With all the talk of a desperately needed stimulus from the federal government one would think that the feds aren’t spending enough money, that perhaps the budget is balanced.
Alas, that is not the case. Looking back over the past 4 months, all bush legacy, it is clear that the federal government is spending at a rate dramatically higher than what they are taking in. From WSJ.com:
The Senate passed its $838 billion stimulus legislation today, setting the stage for negotiation with the House to draw up a final package. While they debate, the government appears to be losing a couple billion dollars a day in tax revenue.
With a deep economic contraction underway, federal tax revenue declined by about $88 billion — roughly 10% — in the first four months of the fiscal year (which started Oct. 1) compared to the year-earlier period, according to a Congressional Budget Office analysis. Almost half the decline — $43 billion — came from a 43% drop in corporate profit taxes. Tax withholding from paychecks declined $19 billion due to lost jobs, while estimated tax payments declined by $12 billion.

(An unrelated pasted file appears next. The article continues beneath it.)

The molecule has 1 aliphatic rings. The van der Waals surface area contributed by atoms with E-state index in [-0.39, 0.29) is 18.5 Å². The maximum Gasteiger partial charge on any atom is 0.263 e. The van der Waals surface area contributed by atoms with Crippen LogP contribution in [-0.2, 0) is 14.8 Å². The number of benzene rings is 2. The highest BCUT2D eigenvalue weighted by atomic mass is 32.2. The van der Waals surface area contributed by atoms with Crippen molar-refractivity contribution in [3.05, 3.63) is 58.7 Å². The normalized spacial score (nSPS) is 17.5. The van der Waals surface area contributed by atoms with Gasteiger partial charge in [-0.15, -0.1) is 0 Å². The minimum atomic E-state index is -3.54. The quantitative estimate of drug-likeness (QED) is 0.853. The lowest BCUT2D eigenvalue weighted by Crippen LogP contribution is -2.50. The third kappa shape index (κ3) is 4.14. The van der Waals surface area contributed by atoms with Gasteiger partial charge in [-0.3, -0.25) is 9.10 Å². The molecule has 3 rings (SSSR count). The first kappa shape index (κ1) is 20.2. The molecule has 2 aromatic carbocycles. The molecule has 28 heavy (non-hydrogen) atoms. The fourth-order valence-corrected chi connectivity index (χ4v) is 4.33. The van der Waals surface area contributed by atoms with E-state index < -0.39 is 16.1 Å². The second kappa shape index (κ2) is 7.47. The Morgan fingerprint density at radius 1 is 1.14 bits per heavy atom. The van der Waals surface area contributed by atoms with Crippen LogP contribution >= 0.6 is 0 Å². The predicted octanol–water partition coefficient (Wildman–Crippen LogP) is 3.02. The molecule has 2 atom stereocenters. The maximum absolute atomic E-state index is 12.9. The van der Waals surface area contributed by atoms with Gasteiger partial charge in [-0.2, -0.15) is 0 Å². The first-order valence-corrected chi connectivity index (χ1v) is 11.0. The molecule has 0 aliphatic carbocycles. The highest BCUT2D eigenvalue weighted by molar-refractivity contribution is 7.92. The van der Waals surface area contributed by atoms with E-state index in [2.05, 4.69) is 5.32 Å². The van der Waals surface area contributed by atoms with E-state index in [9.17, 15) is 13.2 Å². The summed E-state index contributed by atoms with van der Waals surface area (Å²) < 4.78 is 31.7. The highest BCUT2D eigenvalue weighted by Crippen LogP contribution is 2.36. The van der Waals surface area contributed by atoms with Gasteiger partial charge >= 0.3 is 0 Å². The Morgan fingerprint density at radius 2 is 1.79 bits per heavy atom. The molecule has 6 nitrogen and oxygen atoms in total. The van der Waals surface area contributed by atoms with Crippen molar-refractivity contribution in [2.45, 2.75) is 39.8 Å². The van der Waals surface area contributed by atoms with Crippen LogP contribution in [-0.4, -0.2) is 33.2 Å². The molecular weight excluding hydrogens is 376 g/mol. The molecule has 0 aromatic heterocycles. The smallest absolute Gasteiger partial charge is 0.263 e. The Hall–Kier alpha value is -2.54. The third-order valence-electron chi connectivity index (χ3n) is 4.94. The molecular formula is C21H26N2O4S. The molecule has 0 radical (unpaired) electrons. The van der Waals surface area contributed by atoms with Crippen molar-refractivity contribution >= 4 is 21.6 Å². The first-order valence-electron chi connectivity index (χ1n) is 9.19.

In all, the CBO estimates the Treasury Department will report a deficit of $563 billion over the four-month period, or $474 billion higher than the four-month deficit through January 2008. Even remove the $284 billion in outlays for the Troubled Asset Relief Program and that’s $190 billion in higher spending or lower taxes so far this fiscal year.
At the rate of the past 4 months the deficit will be $1.68 trillion over the next 12 months.
Just why do we need the paltry additional $838 billion of deficit spending?